Chauhan, though, is worried about layers besides the top management. "At each step, the business interaction and business buy-in at all levels is of utmost importance." In this respect, Singh sounds the happiest. "We have an IT roadmap to meet the business objectives. In each area, we have activities that are broken down to meet a defined schedule. In our case, IT is aligned with business objectives, and our management is also tech-savvy. Therefore, this task is much easier." In spite of this, he admits that "there is always pressure on achieving milestones and measuring benefits."
One way in which a CIO can achieve his milestones is by building skills related to various areas of business. Chauhan is clear about how this should be done, and, with a touch of reverence, says, "I have found this to be the most effective way of learning business skills at the feet of the masters of the business." Mukherjee, who honed his skills on project management while working for Reliance Industries earlier, feels that management of resources and third-party vendors plays a crucial role in business. Hariharan has gone about the same by building both technology and management skills in his IT department. Training has been an important formal channel to achieve proficiency in both, he says.
What does the CIO do then with these skill-sets: does he become a change agent? All the IT leaders we interviewed feel that this is what a CIO was born to do. "Being a change manager is very important, and should be administered along with business innovations and initiatives that help business the most," says Singh. In fact, Mukherjee believes that a CIO is the most important change agent because he is instrumental in bringing about change with the aid of technology.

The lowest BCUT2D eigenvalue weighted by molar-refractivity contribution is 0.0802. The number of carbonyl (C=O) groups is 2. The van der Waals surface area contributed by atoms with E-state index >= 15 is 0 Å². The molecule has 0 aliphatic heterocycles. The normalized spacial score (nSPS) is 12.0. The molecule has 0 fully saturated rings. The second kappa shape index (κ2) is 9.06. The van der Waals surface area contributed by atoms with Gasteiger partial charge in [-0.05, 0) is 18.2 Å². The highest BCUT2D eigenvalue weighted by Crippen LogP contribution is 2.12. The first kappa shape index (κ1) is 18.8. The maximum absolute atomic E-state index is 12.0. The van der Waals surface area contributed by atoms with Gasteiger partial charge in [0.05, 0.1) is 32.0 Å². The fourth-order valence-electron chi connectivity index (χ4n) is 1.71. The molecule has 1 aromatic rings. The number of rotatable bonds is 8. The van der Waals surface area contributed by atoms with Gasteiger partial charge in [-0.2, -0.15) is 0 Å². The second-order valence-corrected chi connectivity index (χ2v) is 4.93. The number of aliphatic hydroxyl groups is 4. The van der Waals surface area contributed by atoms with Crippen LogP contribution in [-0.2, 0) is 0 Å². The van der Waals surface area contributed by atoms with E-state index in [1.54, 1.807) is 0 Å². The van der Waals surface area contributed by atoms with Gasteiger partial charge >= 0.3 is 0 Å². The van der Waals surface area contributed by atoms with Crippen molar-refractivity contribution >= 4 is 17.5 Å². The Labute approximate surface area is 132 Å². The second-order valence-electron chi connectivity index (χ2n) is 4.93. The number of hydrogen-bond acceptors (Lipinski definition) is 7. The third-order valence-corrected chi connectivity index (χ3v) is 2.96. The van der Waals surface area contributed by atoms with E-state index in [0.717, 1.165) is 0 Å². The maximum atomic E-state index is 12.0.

Chauhan feels that the change a CIO effects in his organization should not be restricted to technology, but also include the larger ambit of business. "The most effective way to usher a change is to make it least painful for everyone concerned, and still ensure that the organization progresses in overall use of technology for the benefit of the business it is serving." Towards this end, Hariharan says, "The change must be enabled through efficient IT processes, applications that streamline business operations, and technology that is constantly evolving to benefit business."
But change is not possible merely with the blessings of the top management -- the active involvement of the user community can determine if the project succeeds or fails. "We need both a top-down and a bottom-up approach to convince everybody, and at times, some amount of force is also required," says Mukherjee. However, he is quick to point out that there is a carrot-and-stick approach at work: convincing the end user that there is something in it for him is one of the best ways of ensuring end user buy-in.
Of course, cajoling the end user doesn't always work. "There are situations where one can't compromise (like system security and regulatory requirements), and the users are not given a choice," says Hariharan. Such instances apart, users play a definitive role. Chauhan actually goes as far as to quip that one should involve users from the concept stage and incorporate some of the users as part of the overall strategic team for the project. "Insights and enthusiasm of these champion users will go a long way in providing requisite buy-in from management and end users," he adds.